While I’m listing the most common ways to use diatomaceous earth, you can be sure that there are dozens more that I missed or have never heard of trying. To get you started, here are some of them along with links to get you started!

1. Clean Your Toilet Bowl

Due to the abrasive nature of D.E., you can use it to scrub your toilet. So, say bye-bye to those nasty stains. It has great scrubbing power!

2. Homemade Toothpaste

You can make a diatomaceous earth toothpaste or you can make a homemade tooth powder for deep cleaning. D.E. is gently abrasive, so brushing teeth with diatomaceous earth won’t hurt your mouth.

It’s effective at removing stains from your teeth, and you only need to use it once in a while.

3. Homemade Deodorant

Did you know that antiperspirants are bad for your body? You want to keep your underarm fresh, but blocking your body’s ability to sweat is a bad idea.

D.E. is great for homemade deodorant recipes. It’s not as alkaline as baking soda, which many people use in their homemade deodorants. If you’re prone to rashes or irritation, give D.E. a try!

4. DIY Facial Scrub

The powder is fine, so D.E. makes a gentle facial exfoliant and mask, and it contains calcium, magnesium, zinc, copper, phosphorus, and other trace minerals. Your skin can absorb these minerals!

5. Kill Bed Bugs

The FDA listed diatomaceous earth as an approved way to fight bed bugs in the home. Compared to some of the other products used to kill bed bugs, D.E. is the safest way to eliminate bed bugs, especially if you have kids and pets.

6. Kick Flea Infestations

Not only can you use it for bed bugs, but you also can learn how to use diatomaceous earth for fleas. My older dog always has flea issues; he has a flea allergy, so we have to be vigilant. We have conquered several flea infestations with D.E.

You can make a natural flea power with D.E. or purchase a pre-made natural flea powder. I like using a natural flea powder for dogs and cats since we have two outside cats as well.

7. Organic Garden Pest Control

If you have unwanted pests in your garden, you can use diatomaceous earth to kill many of them, such as slugs and beetles.

You do need to use D.E. wisely because it can kill beneficial bugs, and you want to keep those in your garden beds.

If your plants are frequently visited by honeybees, you need to be particularly careful. You should cover treated plants with an old sheet to stop bees from visiting those plants and coming in contact with the D.E.

So, how do you use diatomaceous earth in the garden?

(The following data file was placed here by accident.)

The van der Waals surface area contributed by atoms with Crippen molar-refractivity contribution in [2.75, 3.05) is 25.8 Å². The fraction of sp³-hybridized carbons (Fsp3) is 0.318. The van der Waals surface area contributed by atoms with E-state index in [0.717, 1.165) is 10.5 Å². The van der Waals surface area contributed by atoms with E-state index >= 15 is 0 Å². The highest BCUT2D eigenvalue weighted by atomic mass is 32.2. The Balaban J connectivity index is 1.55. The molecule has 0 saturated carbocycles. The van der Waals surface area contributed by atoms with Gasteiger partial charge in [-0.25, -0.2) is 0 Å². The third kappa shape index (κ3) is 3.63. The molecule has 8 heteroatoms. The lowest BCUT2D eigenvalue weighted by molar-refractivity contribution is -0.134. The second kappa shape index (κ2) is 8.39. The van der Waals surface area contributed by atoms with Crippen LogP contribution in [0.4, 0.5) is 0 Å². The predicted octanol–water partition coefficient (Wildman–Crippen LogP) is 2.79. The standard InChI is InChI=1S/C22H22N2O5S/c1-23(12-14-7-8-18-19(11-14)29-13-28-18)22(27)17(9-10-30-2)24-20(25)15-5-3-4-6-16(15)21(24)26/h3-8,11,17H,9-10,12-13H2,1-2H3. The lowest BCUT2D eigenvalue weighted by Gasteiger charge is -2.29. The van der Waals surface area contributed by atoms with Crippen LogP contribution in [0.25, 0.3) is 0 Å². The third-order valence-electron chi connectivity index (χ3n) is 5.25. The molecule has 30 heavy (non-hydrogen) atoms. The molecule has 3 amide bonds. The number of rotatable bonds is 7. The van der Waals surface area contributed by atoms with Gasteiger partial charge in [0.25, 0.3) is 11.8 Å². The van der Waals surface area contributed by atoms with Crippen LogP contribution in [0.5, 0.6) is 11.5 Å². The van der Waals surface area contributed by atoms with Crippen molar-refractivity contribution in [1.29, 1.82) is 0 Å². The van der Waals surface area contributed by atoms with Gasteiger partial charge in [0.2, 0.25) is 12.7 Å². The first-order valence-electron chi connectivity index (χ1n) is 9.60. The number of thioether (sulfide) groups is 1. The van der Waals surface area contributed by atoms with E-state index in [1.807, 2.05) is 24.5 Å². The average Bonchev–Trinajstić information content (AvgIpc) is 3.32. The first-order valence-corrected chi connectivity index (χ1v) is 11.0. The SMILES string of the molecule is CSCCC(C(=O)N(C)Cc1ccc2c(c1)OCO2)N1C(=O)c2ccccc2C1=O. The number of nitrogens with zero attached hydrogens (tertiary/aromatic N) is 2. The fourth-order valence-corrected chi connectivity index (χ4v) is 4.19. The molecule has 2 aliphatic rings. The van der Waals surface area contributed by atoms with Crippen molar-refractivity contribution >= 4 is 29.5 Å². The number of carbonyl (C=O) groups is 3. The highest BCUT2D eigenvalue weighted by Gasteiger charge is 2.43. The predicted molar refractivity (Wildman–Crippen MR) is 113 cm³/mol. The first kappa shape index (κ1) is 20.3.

All you need to do is sprinkle dry D.E. on the soil around the plants where you have the pest problem. Spread more after rain or heavy dew.

If you want to use D.E. on potted plants or as pest control, you’ll need a bulb puffer, which lets you blow it into crevices.

8. Cockroach, Tick, and Spider Control

Ready for more? It’s hard to believe that this one product can be used to fight even more home pests, like cockroaches, spiders, and ticks.

That’s right!

You can use diatomaceous earth on ticks, and we all know that ticks are a serious problem nowadays.

9. Fridge Deodorizer

Do you have a box of baking soda inside of your refrigerator to soak up scents? You can do the same thing and put diatomaceous earth in the fridge.

All you need to do is add a small container of D.E. in your fridge to help neutralize odors. You do need to change this every 1-2 weeks.

10. Garbage Can Deodorizer

Instead of sprinkling baking soda on the bottom of your garbage can, try using D.E. to neutralize odors!

11. Natural Stain Remover

D.E. has an absorbent nature, so you can sprinkle it on oil-stained clothes. That helps to soak up any of the oils. It might not completely remove the stains, but soaking up oils is over half of the battle for stain removing.

12. Add to Chicken Feed

Remember when I mentioned that D.E. has a strong negative ionic charge? There is a theory that adding this to your chicken feed can help reduce internal parasites, trapping them in the center and removing them out of your chickens.

Not only that, but the FDA lists D.E. as an approved anti-caking agent for commercial livestock feed. It can be used at 2% of the overall weight. So, if you buy 25lb bags of chicken food, you could add 1/2 pound of diatomaceous earth to chicken feed.